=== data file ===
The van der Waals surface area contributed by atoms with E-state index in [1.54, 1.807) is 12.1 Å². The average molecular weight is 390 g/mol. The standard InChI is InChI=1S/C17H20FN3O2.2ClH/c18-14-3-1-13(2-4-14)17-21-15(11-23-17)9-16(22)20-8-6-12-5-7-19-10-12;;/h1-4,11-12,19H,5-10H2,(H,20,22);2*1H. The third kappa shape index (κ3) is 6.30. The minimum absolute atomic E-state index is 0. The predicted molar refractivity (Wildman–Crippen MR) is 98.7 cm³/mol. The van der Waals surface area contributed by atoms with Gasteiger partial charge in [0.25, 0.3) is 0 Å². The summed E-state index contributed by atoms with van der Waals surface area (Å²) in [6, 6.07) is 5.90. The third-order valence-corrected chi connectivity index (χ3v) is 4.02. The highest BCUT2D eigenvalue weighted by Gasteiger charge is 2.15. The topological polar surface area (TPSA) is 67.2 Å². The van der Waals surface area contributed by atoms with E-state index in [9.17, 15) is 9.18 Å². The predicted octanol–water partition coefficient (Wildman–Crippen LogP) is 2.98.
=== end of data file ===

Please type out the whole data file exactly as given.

The van der Waals surface area contributed by atoms with E-state index in [1.54, 1.807) is 12.1 Å². The average molecular weight is 390 g/mol. The standard InChI is InChI=1S/C17H20FN3O2.2ClH/c18-14-3-1-13(2-4-14)17-21-15(11-23-17)9-16(22)20-8-6-12-5-7-19-10-12;;/h1-4,11-12,19H,5-10H2,(H,20,22);2*1H. The third kappa shape index (κ3) is 6.30. The minimum absolute atomic E-state index is 0. The predicted molar refractivity (Wildman–Crippen MR) is 98.7 cm³/mol. The van der Waals surface area contributed by atoms with Gasteiger partial charge in [0.25, 0.3) is 0 Å². The summed E-state index contributed by atoms with van der Waals surface area (Å²) in [6, 6.07) is 5.90. The third-order valence-corrected chi connectivity index (χ3v) is 4.02. The highest BCUT2D eigenvalue weighted by Gasteiger charge is 2.15. The topological polar surface area (TPSA) is 67.2 Å². The van der Waals surface area contributed by atoms with E-state index in [9.17, 15) is 9.18 Å². The predicted octanol–water partition coefficient (Wildman–Crippen LogP) is 2.98.